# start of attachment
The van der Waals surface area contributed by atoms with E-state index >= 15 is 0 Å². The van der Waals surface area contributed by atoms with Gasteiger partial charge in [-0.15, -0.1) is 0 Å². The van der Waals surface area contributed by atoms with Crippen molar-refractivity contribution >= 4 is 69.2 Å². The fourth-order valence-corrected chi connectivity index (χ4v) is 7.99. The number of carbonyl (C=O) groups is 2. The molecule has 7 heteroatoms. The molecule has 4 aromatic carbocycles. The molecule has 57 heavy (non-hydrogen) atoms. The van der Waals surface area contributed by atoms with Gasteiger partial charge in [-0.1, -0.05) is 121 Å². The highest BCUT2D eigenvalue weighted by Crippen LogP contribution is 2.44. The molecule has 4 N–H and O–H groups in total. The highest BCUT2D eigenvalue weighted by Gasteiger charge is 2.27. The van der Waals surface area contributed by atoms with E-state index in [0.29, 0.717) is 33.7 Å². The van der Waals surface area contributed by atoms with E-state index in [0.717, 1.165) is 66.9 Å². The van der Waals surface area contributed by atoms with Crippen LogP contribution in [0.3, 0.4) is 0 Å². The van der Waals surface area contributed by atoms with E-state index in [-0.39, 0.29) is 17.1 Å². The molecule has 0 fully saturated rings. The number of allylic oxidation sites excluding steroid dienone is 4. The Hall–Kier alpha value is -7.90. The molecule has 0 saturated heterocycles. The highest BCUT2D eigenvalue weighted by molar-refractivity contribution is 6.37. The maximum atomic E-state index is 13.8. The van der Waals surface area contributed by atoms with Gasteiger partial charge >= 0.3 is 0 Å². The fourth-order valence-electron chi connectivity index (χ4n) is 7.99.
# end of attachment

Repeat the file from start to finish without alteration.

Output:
The van der Waals surface area contributed by atoms with E-state index >= 15 is 0 Å². The van der Waals surface area contributed by atoms with Gasteiger partial charge in [-0.15, -0.1) is 0 Å². The van der Waals surface area contributed by atoms with Crippen molar-refractivity contribution >= 4 is 69.2 Å². The fourth-order valence-corrected chi connectivity index (χ4v) is 7.99. The number of carbonyl (C=O) groups is 2. The molecule has 7 heteroatoms. The molecule has 4 aromatic carbocycles. The molecule has 57 heavy (non-hydrogen) atoms. The van der Waals surface area contributed by atoms with Gasteiger partial charge in [-0.1, -0.05) is 121 Å². The highest BCUT2D eigenvalue weighted by Crippen LogP contribution is 2.44. The molecule has 4 N–H and O–H groups in total. The highest BCUT2D eigenvalue weighted by Gasteiger charge is 2.27. The van der Waals surface area contributed by atoms with E-state index in [0.29, 0.717) is 33.7 Å². The van der Waals surface area contributed by atoms with E-state index in [0.717, 1.165) is 66.9 Å². The van der Waals surface area contributed by atoms with Crippen LogP contribution in [0.3, 0.4) is 0 Å². The van der Waals surface area contributed by atoms with E-state index in [-0.39, 0.29) is 17.1 Å². The molecule has 0 fully saturated rings. The number of allylic oxidation sites excluding steroid dienone is 4. The Hall–Kier alpha value is -7.90. The molecule has 0 saturated heterocycles. The highest BCUT2D eigenvalue weighted by molar-refractivity contribution is 6.37. The maximum atomic E-state index is 13.8. The van der Waals surface area contributed by atoms with Gasteiger partial charge >= 0.3 is 0 Å². The fourth-order valence-electron chi connectivity index (χ4n) is 7.99.